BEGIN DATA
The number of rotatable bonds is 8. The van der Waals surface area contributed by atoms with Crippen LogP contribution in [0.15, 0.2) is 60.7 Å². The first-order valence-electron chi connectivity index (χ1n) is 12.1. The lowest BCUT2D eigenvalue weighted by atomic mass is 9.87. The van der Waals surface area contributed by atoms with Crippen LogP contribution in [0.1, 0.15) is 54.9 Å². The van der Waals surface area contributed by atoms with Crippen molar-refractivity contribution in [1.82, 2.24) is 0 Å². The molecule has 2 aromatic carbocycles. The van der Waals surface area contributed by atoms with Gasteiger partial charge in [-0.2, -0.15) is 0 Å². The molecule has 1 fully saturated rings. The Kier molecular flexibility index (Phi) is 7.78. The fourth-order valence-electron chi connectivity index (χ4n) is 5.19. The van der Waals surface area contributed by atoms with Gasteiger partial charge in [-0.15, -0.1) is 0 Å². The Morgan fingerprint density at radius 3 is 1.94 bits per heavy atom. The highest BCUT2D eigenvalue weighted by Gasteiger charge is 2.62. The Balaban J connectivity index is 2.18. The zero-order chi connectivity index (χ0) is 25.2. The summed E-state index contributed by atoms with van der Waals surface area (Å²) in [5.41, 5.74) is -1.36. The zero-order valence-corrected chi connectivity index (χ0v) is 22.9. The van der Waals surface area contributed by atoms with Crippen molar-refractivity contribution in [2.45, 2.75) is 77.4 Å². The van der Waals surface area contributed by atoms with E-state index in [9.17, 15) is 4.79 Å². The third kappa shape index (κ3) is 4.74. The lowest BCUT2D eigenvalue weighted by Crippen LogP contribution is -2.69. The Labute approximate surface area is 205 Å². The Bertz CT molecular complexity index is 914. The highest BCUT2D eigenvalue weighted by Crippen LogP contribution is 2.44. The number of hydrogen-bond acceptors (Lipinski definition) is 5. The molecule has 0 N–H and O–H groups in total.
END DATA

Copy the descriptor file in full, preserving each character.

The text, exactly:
The number of rotatable bonds is 8. The van der Waals surface area contributed by atoms with Crippen LogP contribution in [0.15, 0.2) is 60.7 Å². The first-order valence-electron chi connectivity index (χ1n) is 12.1. The lowest BCUT2D eigenvalue weighted by atomic mass is 9.87. The van der Waals surface area contributed by atoms with Crippen LogP contribution in [0.1, 0.15) is 54.9 Å². The van der Waals surface area contributed by atoms with Crippen molar-refractivity contribution in [1.82, 2.24) is 0 Å². The molecule has 2 aromatic carbocycles. The van der Waals surface area contributed by atoms with Gasteiger partial charge in [-0.2, -0.15) is 0 Å². The molecule has 1 fully saturated rings. The Kier molecular flexibility index (Phi) is 7.78. The fourth-order valence-electron chi connectivity index (χ4n) is 5.19. The van der Waals surface area contributed by atoms with Gasteiger partial charge in [-0.15, -0.1) is 0 Å². The Morgan fingerprint density at radius 3 is 1.94 bits per heavy atom. The highest BCUT2D eigenvalue weighted by Gasteiger charge is 2.62. The Balaban J connectivity index is 2.18. The zero-order chi connectivity index (χ0) is 25.2. The summed E-state index contributed by atoms with van der Waals surface area (Å²) in [5.41, 5.74) is -1.36. The zero-order valence-corrected chi connectivity index (χ0v) is 22.9. The van der Waals surface area contributed by atoms with Crippen molar-refractivity contribution in [2.45, 2.75) is 77.4 Å². The van der Waals surface area contributed by atoms with E-state index in [9.17, 15) is 4.79 Å². The third kappa shape index (κ3) is 4.74. The lowest BCUT2D eigenvalue weighted by Crippen LogP contribution is -2.69. The Labute approximate surface area is 205 Å². The Bertz CT molecular complexity index is 914. The highest BCUT2D eigenvalue weighted by Crippen LogP contribution is 2.44. The number of hydrogen-bond acceptors (Lipinski definition) is 5. The molecule has 0 N–H and O–H groups in total.